How to Plan Your Dream Conservatory This Summer

7th June 2021

It’s the first sunny day of spring. You’re sipping on a freshly squeezed lemonade, light is flooding into your newly-built conservatory and you take a deep breath, enjoying the special sense of peace that comes with completing a home improvement project.

Building a conservatory is a great way to add additional space to your home and increase the aesthetic feel of your property. Adding a conservatory, if done properly, can even add value to your property. Many people dream of taking advantage of the year-long natural light by planning a conservatory, but simply don’t know where to begin. We’ll give you the lemons so get ready to make lemonade.

1. Preparation is your friend

Before we begin the process of building a new conservatory, there are plenty of things to consider that are going to influence the overall cost of the project. Firstly, will you need planning permission for your new conservatory? Checking with your local planning commission will save you a potentially expensive surprise down the road. Luckily, conservatories are typically considered a simpler alternative to more costly and permit intensive extension projects.

Obtaining quotes from at least three building companies is standard practice but don’t feel rushed when shopping around. Hopefully your local area has companies that specialise in conservatories, and even better if you have a neighbour that has recently completed a conservatory. Do your homework ahead of time, read online reviews and ask around - working with the right people is essential so make sure to find a builder that is a good fit, a good communicator and responds promptly. It’s perfectly normal that you don’t know all the ins-and-outs and they should be willing to lead you in this process.

2. Decide on a style

Conservatories come in all shapes, sizes and styles, so it’s important to consider what you want before you begin to build. The three main styles are Lean-Tos, Edwardians, and Victorians. Orangery is also sometimes considered a style of conservatory and typically involves more brickwork making it a more substantial construction project. The style of conservatory you choose should depend on your pre-existing home layout and aesthetic preferences.

A lean-to style conservatory is the most simple and affordable design. It normally has a sloped roof and appears to be “leaning” on the main structure (hence the name). Edwardian and Victorian style conservatories are very similar. Victorian style normally has more angular corners. Edwardian style has a flat facade with standard 90 degree corners. An Edwardian style is typically best for maximising the space available while a Victorian style is generally considered more attractive. Other less common styles are the P-shaped, the Gabled and the Pergola.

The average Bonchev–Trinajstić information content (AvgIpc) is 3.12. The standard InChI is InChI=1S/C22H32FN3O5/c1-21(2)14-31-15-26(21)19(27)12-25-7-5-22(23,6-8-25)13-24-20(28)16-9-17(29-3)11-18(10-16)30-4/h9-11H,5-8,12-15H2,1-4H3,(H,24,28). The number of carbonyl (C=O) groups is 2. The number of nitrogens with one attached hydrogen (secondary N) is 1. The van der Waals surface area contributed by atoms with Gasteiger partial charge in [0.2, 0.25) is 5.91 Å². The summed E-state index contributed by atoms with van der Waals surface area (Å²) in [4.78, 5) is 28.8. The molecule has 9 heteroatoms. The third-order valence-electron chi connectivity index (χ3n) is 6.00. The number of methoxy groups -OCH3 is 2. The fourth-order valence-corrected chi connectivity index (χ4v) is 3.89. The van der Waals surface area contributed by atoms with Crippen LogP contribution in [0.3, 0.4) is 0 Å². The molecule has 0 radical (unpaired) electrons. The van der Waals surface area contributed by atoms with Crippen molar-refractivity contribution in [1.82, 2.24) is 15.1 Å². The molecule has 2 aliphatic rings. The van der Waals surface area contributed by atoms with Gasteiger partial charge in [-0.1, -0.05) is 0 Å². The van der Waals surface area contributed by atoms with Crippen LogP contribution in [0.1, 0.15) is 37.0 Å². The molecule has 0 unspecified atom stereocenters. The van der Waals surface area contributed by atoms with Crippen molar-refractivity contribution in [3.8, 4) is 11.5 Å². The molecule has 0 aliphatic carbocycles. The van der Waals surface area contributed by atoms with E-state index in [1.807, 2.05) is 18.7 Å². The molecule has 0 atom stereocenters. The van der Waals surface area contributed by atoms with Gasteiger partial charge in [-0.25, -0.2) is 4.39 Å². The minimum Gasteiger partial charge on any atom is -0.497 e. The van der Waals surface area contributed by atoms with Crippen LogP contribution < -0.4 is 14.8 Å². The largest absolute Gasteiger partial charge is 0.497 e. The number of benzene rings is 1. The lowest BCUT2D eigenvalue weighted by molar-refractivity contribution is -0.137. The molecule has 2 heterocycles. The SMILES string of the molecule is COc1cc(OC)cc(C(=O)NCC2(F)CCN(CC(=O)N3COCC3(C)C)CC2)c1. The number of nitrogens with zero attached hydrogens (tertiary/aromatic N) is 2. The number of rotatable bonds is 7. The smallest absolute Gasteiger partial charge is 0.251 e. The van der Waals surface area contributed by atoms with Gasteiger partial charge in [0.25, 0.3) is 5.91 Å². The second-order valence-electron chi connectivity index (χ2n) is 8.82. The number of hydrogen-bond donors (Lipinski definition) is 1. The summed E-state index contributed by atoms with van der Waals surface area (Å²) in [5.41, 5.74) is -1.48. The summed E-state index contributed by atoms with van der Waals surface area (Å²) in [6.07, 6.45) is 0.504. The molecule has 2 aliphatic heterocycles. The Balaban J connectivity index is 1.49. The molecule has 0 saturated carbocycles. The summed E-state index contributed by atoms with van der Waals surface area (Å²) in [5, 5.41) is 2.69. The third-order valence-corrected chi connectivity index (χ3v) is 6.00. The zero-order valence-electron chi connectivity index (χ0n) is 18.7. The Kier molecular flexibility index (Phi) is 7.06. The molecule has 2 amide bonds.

3. Choose your ideal materials

The cost of your new conservatory will depend greatly on the amount and type of materials that you use. The materials can be broken up into four main categories: structure, roof, windows, and flooring. The amount of options can be dizzying but also make for an exciting project. You can let your own style and creativity shine through in your choice of materials.


PVCu (Poly Vinyl Chloride) is the most common building material for conservatories today as it is very affordable and involves very little maintenance. Another less popular material is aluminium. Wood structures are still popular with historic properties although they require more maintenance and will need to be repainted every couple of years. However, the benefit to painting your wooden structure is that it can be painted any color to suit your taste. PVCu and aluminium are usually more limited in color range.


Just imagine the beautifully hypnotising sound of rain against your new conservatory roof. Many have glass roofs to maximise natural light but this is not the only option. You can also have a roof made of your chosen structure material or even tiles, though glass roofs come with many options to customise your roof.


The technology of glass has improved greatly since Queen Victoria sat in her conservatory sipping tea. Today, glass no longer means soaring greenhouse-like temperatures. Instead, there are many different varieties and glazes, even those that are self-cleaning and noise cancelling. Coloured or etched glass details are often found in historic conservatories.


The most overlooked aspect of a conservatory is the flooring. The flooring material will vary depending on your intended use of the conservatory. Do you plan on using it as a dining area? Or maybe a kids’ playroom. It’s probably best to get tiled or wooden flooring, but beware of cold feet in the winter months! Of course, you could always go with underfloor heating but naturally that would increase the cost of your conservatory project.


4. Make your finishing touches

Don’t forget to budget for your finishing touches. Furnishings that compliment your new space can vary greatly in price. If you plan on using your conservatory for a sitting area, throw blankets and pillows are an excellent companion for rainy days with a cup of tea. You may need to budget for curtains as while you may love the natural light pouring in, it can be painful to read your favorite novel with direct sunlight blinding your vision.

Whenever taking on a construction project, expect the unexpected. Budget for surprises so that you can enjoy the process of building your conservatory and in no time at all you will be able to invite your friends and family over to show off your new build.

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